Rangers in the Virunga Park. Every year, rangers are killed by the poachers.
Since its creation in 1988, the Rainforest Trust Foundation, with whom we are partnered, has acquired and protected 38 million acres of forest, 99% of which are still intact to this day.
How to capture carbon
As opposed to reforestation, which is considered a way of capturing carbon, forest protection is rather an act of preventing carbon release. According to the Trillion Tree Campaign, there used to be 6 trillion acres of forest on earth and we are now down to just 3 trillion acres. That means that the carbon capture potential is a lot lower than it once was, hence the importance of these endeavors. By far the most utilized form of carbon capture is reforestation, despite the growing recognition, for all the previously stated reasons, that it’s an imperfect system. In order for carbon capture to be considered successful, the sequestration of carbon in a tree must be considered permanent. So a newly planted forest that is cut or burned in a forest fire within a few years would not be considered a successful carbon capture initiative.
There are other, newer, and more expensive methods of capturing carbon, but they remain in the early stages of development. The most exciting to date is Direct Air Capture (DAC), which entails the capture of carbon directly from the atmosphere and its burial it in the ground. This works much in the same way that plants pull carbon from the air and store it in the ground through photosynthesis
Orca, the world’s largest air carbon removal in Iceland, will be able to draw down 4,000 tons of carbon dioxide annually. That’s the equivalent of 790 passenger vehicles in a year.
According to the Center for Climate and Energy Solutions, DAC could eventually capture 14% of emissions, but currently this solution captures less than 1% of emissions.
Solios is aiming for carbon neutrality by 2023
Of course the best way to achieve carbon neutrality would be to reduce emissions, however it is impossible to reach complete neutrality through reduction alone. Whether it’s through the shipment of our product by air, or simply an employee taking their car to run an errand, our company produces emissions. We will be the first to opt for shipping via battery powered planes when it becomes available, but until then, our best alternative is to offset our emissions through carbon capture.
The first step in reaching our goal of carbon neutrality is to quantify all our emissions. This is no small task, but we will work towards it consistently throughout the year 2022. Following that, we will go about compensating for our emissions through carbon capture. Although we’ve enumerated the potential pitfalls of reforestation initiatives, we will continue to invest in this option until a better solution exists. We endeavor to continue doing our research to partner with the best foundations (such as the Rainforest Trust), people, and organizations who fight wholeheartedly to better our environment. Already, all shipping and employee generated emissions are offset by tree planting.
We are very close to our goal of carbon neutrality, but we await the results of our exhaustive study to confirm how much further we have to go. We believe we can achieve our goal by the end of 2023. Until then, and well after we’ve achieved carbon neutrality, Solios will continue to invest in forest protection, research carbon sequestration techniques, and find the best partners for our causes.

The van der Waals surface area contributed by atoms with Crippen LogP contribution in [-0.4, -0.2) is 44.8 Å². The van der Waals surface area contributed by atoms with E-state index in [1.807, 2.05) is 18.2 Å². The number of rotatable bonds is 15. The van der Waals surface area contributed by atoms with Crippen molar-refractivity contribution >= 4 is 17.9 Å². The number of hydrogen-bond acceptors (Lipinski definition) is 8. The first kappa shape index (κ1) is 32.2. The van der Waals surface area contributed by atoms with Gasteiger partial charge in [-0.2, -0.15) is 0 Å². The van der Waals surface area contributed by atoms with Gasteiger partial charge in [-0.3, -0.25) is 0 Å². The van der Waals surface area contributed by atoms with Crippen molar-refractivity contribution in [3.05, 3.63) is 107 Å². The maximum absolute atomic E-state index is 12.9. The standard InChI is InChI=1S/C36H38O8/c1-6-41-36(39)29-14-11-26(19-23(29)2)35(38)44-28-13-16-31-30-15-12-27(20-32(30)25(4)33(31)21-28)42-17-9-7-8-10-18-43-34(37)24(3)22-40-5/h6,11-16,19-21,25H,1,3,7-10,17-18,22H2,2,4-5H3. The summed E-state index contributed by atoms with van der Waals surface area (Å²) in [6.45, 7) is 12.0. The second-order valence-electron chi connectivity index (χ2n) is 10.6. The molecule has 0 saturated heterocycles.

What can you do?
Please don’t stop your everyday efforts, and definitely don’t hesitate to plant trees. Not only do your actions have a direct impact, but they influence those around you to act as well, thereby multiplying positive acts. We can only achieve our environmental goals if we stand together.
While corporations who simply plant trees for commercial reasons are better than companies who do nothing at all, we encourage you to ask more of them. Look into their policies and question their values. No company is perfect but if they align with your values, they will know how to answer these questions and will be striving to improve.
Hope to cross paths with you on a tree planting expedition one day soon!
Written by Samuel Leroux | Co-founder of Solios Watches
Acre: a unit of land area used in agriculture equal to 4,840 square yards, 43,560 square feet, or 4,046.9 square meters.
Carbon Capture: the stable and long-term storage of carbon in oceans, soils, plants (forests in particular) and geological formations. Carbon sequestration refers to the elimination of carbon from the atmosphere via underground storage systems.
Carbon Neutrality: a state of net-zero carbon dioxide emissions. This can be achieved by balancing emissions of carbon dioxide through its removal or by eliminating emissions.
Deforestation: the removal of a forest or stand of trees from land that is then converted to non-forest use.
Tropical Forest: forests in tropical and equatorial regions. Having been unaffected by more recent glaciations, these forests are the most biodiverse on the planet. They are more often threatened by exploitation and deforestation.
1.5 degrees Celsius: the target set by the Paris Accord, which stated that signatories would make efforts to keep global temperatures from rising more than 1.5 degrees Celsius to avoid the worst effects of global warming.
Greenwashing: a form of marketing spin in which green PR and green marketing are deceptively used to persuade the public that an organization's products, aims and policies are environmentally friendly.
Photosynthesis: the process by which green plants and some other organisms use sunlight to synthesize energy from carbon dioxide and water.
Reforestation: the intentional restocking of existing forests and woodlands that have been depleted, usually through deforestation, but also after clearcutting.